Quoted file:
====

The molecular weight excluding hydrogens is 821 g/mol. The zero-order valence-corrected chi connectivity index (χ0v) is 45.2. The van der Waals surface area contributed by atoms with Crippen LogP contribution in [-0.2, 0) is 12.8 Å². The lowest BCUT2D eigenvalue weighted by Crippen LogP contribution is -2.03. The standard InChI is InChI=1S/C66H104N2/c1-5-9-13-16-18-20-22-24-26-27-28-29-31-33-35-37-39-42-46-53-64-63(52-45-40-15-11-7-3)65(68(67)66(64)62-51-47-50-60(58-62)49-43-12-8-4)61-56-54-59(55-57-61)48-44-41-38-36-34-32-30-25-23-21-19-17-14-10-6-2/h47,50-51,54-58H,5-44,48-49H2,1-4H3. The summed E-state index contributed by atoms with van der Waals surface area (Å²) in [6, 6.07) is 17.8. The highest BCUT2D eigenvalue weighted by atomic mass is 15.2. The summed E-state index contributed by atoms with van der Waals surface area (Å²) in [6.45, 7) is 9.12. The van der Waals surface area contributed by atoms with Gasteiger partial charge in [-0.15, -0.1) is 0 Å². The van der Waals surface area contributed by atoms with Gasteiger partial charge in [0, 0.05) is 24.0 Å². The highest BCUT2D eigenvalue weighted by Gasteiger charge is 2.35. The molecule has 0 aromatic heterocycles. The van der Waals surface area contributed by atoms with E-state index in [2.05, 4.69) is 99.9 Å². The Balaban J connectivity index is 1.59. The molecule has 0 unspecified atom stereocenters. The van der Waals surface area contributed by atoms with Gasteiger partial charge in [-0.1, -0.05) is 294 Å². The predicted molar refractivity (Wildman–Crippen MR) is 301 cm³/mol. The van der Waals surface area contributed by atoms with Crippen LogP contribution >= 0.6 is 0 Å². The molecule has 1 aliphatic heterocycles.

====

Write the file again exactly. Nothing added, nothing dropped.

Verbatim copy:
The molecular weight excluding hydrogens is 821 g/mol. The zero-order valence-corrected chi connectivity index (χ0v) is 45.2. The van der Waals surface area contributed by atoms with Crippen LogP contribution in [-0.2, 0) is 12.8 Å². The lowest BCUT2D eigenvalue weighted by Crippen LogP contribution is -2.03. The standard InChI is InChI=1S/C66H104N2/c1-5-9-13-16-18-20-22-24-26-27-28-29-31-33-35-37-39-42-46-53-64-63(52-45-40-15-11-7-3)65(68(67)66(64)62-51-47-50-60(58-62)49-43-12-8-4)61-56-54-59(55-57-61)48-44-41-38-36-34-32-30-25-23-21-19-17-14-10-6-2/h47,50-51,54-58H,5-44,48-49H2,1-4H3. The summed E-state index contributed by atoms with van der Waals surface area (Å²) in [6, 6.07) is 17.8. The highest BCUT2D eigenvalue weighted by atomic mass is 15.2. The summed E-state index contributed by atoms with van der Waals surface area (Å²) in [6.45, 7) is 9.12. The van der Waals surface area contributed by atoms with Gasteiger partial charge in [-0.15, -0.1) is 0 Å². The van der Waals surface area contributed by atoms with Gasteiger partial charge in [0, 0.05) is 24.0 Å². The highest BCUT2D eigenvalue weighted by Gasteiger charge is 2.35. The molecule has 0 aromatic heterocycles. The van der Waals surface area contributed by atoms with E-state index in [2.05, 4.69) is 99.9 Å². The Balaban J connectivity index is 1.59. The molecule has 0 unspecified atom stereocenters. The van der Waals surface area contributed by atoms with Gasteiger partial charge in [-0.1, -0.05) is 294 Å². The predicted molar refractivity (Wildman–Crippen MR) is 301 cm³/mol. The van der Waals surface area contributed by atoms with Crippen LogP contribution >= 0.6 is 0 Å². The molecule has 1 aliphatic heterocycles.